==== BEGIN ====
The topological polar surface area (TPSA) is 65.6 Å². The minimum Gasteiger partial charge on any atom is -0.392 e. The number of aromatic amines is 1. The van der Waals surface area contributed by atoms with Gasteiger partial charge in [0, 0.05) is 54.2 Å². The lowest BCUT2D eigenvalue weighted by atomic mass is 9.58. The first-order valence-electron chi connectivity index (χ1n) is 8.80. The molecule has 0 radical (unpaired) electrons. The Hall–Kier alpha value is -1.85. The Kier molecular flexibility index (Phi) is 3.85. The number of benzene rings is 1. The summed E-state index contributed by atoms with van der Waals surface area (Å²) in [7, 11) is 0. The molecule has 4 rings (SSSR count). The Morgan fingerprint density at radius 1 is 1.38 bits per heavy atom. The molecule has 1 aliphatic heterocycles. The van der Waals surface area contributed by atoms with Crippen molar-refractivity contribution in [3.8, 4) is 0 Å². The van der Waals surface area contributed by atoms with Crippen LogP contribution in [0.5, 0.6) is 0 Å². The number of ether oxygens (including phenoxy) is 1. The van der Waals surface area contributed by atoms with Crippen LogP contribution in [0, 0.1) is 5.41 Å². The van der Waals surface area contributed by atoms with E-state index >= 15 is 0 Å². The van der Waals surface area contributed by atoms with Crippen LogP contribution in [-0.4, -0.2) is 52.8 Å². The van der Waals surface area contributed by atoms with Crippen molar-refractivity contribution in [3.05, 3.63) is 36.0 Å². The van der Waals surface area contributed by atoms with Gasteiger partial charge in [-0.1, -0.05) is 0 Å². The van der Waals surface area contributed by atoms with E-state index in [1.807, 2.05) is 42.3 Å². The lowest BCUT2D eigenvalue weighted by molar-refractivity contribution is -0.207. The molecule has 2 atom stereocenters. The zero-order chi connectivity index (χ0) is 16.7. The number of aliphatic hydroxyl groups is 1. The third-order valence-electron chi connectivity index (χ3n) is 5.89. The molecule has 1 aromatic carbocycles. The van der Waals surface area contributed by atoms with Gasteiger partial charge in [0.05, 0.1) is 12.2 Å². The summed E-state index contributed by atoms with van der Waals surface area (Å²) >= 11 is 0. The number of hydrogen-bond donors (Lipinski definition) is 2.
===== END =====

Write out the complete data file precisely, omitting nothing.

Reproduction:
The topological polar surface area (TPSA) is 65.6 Å². The minimum Gasteiger partial charge on any atom is -0.392 e. The number of aromatic amines is 1. The van der Waals surface area contributed by atoms with Gasteiger partial charge in [0, 0.05) is 54.2 Å². The lowest BCUT2D eigenvalue weighted by atomic mass is 9.58. The first-order valence-electron chi connectivity index (χ1n) is 8.80. The molecule has 0 radical (unpaired) electrons. The Hall–Kier alpha value is -1.85. The Kier molecular flexibility index (Phi) is 3.85. The number of benzene rings is 1. The summed E-state index contributed by atoms with van der Waals surface area (Å²) in [7, 11) is 0. The molecule has 4 rings (SSSR count). The Morgan fingerprint density at radius 1 is 1.38 bits per heavy atom. The molecule has 1 aliphatic heterocycles. The van der Waals surface area contributed by atoms with Crippen molar-refractivity contribution in [3.8, 4) is 0 Å². The van der Waals surface area contributed by atoms with Crippen LogP contribution in [0.5, 0.6) is 0 Å². The number of ether oxygens (including phenoxy) is 1. The van der Waals surface area contributed by atoms with Crippen LogP contribution in [0, 0.1) is 5.41 Å². The van der Waals surface area contributed by atoms with E-state index >= 15 is 0 Å². The van der Waals surface area contributed by atoms with Crippen LogP contribution in [-0.4, -0.2) is 52.8 Å². The van der Waals surface area contributed by atoms with Crippen molar-refractivity contribution in [3.05, 3.63) is 36.0 Å². The van der Waals surface area contributed by atoms with Gasteiger partial charge in [-0.1, -0.05) is 0 Å². The van der Waals surface area contributed by atoms with E-state index in [1.807, 2.05) is 42.3 Å². The lowest BCUT2D eigenvalue weighted by molar-refractivity contribution is -0.207. The molecule has 2 atom stereocenters. The zero-order chi connectivity index (χ0) is 16.7. The number of aliphatic hydroxyl groups is 1. The third-order valence-electron chi connectivity index (χ3n) is 5.89. The molecule has 1 aromatic carbocycles. The van der Waals surface area contributed by atoms with Gasteiger partial charge in [0.05, 0.1) is 12.2 Å². The summed E-state index contributed by atoms with van der Waals surface area (Å²) >= 11 is 0. The number of hydrogen-bond donors (Lipinski definition) is 2.